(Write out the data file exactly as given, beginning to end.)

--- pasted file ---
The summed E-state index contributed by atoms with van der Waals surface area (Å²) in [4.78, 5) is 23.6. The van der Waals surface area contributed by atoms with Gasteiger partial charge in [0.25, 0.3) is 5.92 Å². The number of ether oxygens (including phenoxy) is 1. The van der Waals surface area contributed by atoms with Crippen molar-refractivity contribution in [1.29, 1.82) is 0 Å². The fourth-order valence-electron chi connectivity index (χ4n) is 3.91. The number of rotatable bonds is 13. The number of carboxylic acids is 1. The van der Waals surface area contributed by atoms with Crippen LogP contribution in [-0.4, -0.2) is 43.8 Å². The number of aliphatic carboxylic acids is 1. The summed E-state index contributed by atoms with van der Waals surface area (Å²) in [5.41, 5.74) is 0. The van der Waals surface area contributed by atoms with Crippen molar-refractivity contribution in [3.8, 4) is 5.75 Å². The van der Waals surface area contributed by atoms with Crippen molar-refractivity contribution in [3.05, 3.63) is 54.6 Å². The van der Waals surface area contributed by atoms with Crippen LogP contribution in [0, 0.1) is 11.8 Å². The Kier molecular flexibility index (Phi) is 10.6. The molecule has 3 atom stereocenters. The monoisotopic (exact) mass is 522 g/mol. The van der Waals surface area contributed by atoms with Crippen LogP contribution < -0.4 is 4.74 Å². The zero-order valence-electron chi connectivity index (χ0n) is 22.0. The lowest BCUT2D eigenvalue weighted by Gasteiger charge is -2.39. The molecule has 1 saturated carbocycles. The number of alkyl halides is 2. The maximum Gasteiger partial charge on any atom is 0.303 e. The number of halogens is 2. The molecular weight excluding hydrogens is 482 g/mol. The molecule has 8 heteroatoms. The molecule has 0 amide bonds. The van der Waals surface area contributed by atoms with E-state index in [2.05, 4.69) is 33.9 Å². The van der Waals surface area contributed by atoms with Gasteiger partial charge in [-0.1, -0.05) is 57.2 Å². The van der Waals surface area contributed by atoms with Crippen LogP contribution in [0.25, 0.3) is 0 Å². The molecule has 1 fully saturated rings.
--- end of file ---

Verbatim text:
The summed E-state index contributed by atoms with van der Waals surface area (Å²) in [4.78, 5) is 23.6. The van der Waals surface area contributed by atoms with Gasteiger partial charge in [0.25, 0.3) is 5.92 Å². The number of ether oxygens (including phenoxy) is 1. The van der Waals surface area contributed by atoms with Crippen molar-refractivity contribution in [1.29, 1.82) is 0 Å². The fourth-order valence-electron chi connectivity index (χ4n) is 3.91. The number of rotatable bonds is 13. The number of carboxylic acids is 1. The van der Waals surface area contributed by atoms with Crippen LogP contribution in [-0.4, -0.2) is 43.8 Å². The number of aliphatic carboxylic acids is 1. The summed E-state index contributed by atoms with van der Waals surface area (Å²) in [5.41, 5.74) is 0. The van der Waals surface area contributed by atoms with Crippen molar-refractivity contribution in [3.8, 4) is 5.75 Å². The van der Waals surface area contributed by atoms with Crippen molar-refractivity contribution in [3.05, 3.63) is 54.6 Å². The van der Waals surface area contributed by atoms with Crippen LogP contribution in [0, 0.1) is 11.8 Å². The Kier molecular flexibility index (Phi) is 10.6. The molecule has 3 atom stereocenters. The monoisotopic (exact) mass is 522 g/mol. The van der Waals surface area contributed by atoms with Crippen LogP contribution < -0.4 is 4.74 Å². The zero-order valence-electron chi connectivity index (χ0n) is 22.0. The lowest BCUT2D eigenvalue weighted by Gasteiger charge is -2.39. The molecule has 1 saturated carbocycles. The number of alkyl halides is 2. The maximum Gasteiger partial charge on any atom is 0.303 e. The number of halogens is 2. The molecular weight excluding hydrogens is 482 g/mol. The molecule has 8 heteroatoms. The molecule has 0 amide bonds. The van der Waals surface area contributed by atoms with E-state index in [2.05, 4.69) is 33.9 Å². The van der Waals surface area contributed by atoms with Gasteiger partial charge in [-0.1, -0.05) is 57.2 Å². The van der Waals surface area contributed by atoms with Crippen LogP contribution in [0.25, 0.3) is 0 Å². The molecule has 1 fully saturated rings.